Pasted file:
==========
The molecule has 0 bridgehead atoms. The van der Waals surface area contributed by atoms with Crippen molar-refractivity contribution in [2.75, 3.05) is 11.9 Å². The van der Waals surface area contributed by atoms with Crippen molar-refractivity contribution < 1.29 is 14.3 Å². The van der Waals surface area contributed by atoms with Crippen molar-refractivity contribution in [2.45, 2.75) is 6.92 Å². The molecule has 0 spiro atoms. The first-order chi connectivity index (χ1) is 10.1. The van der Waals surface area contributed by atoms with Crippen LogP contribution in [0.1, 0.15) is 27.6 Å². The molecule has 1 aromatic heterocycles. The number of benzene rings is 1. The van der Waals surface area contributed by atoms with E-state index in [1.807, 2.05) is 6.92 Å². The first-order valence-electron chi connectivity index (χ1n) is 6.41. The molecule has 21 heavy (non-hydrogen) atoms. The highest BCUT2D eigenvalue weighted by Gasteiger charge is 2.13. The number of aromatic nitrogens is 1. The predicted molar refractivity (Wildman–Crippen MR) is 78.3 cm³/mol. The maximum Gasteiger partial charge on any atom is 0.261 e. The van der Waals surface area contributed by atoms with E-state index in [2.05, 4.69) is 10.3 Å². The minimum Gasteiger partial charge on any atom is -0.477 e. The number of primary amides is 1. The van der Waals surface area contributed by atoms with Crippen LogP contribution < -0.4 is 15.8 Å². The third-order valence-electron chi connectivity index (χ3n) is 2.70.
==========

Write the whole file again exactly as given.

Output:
The molecule has 0 bridgehead atoms. The van der Waals surface area contributed by atoms with Crippen molar-refractivity contribution in [2.75, 3.05) is 11.9 Å². The van der Waals surface area contributed by atoms with Crippen molar-refractivity contribution < 1.29 is 14.3 Å². The van der Waals surface area contributed by atoms with Crippen molar-refractivity contribution in [2.45, 2.75) is 6.92 Å². The molecule has 0 spiro atoms. The first-order chi connectivity index (χ1) is 10.1. The van der Waals surface area contributed by atoms with Crippen LogP contribution in [0.1, 0.15) is 27.6 Å². The molecule has 1 aromatic heterocycles. The number of benzene rings is 1. The van der Waals surface area contributed by atoms with E-state index in [1.807, 2.05) is 6.92 Å². The first-order valence-electron chi connectivity index (χ1n) is 6.41. The molecule has 21 heavy (non-hydrogen) atoms. The highest BCUT2D eigenvalue weighted by Gasteiger charge is 2.13. The number of aromatic nitrogens is 1. The predicted molar refractivity (Wildman–Crippen MR) is 78.3 cm³/mol. The maximum Gasteiger partial charge on any atom is 0.261 e. The van der Waals surface area contributed by atoms with E-state index in [2.05, 4.69) is 10.3 Å². The minimum Gasteiger partial charge on any atom is -0.477 e. The number of primary amides is 1. The van der Waals surface area contributed by atoms with Crippen LogP contribution < -0.4 is 15.8 Å². The third-order valence-electron chi connectivity index (χ3n) is 2.70.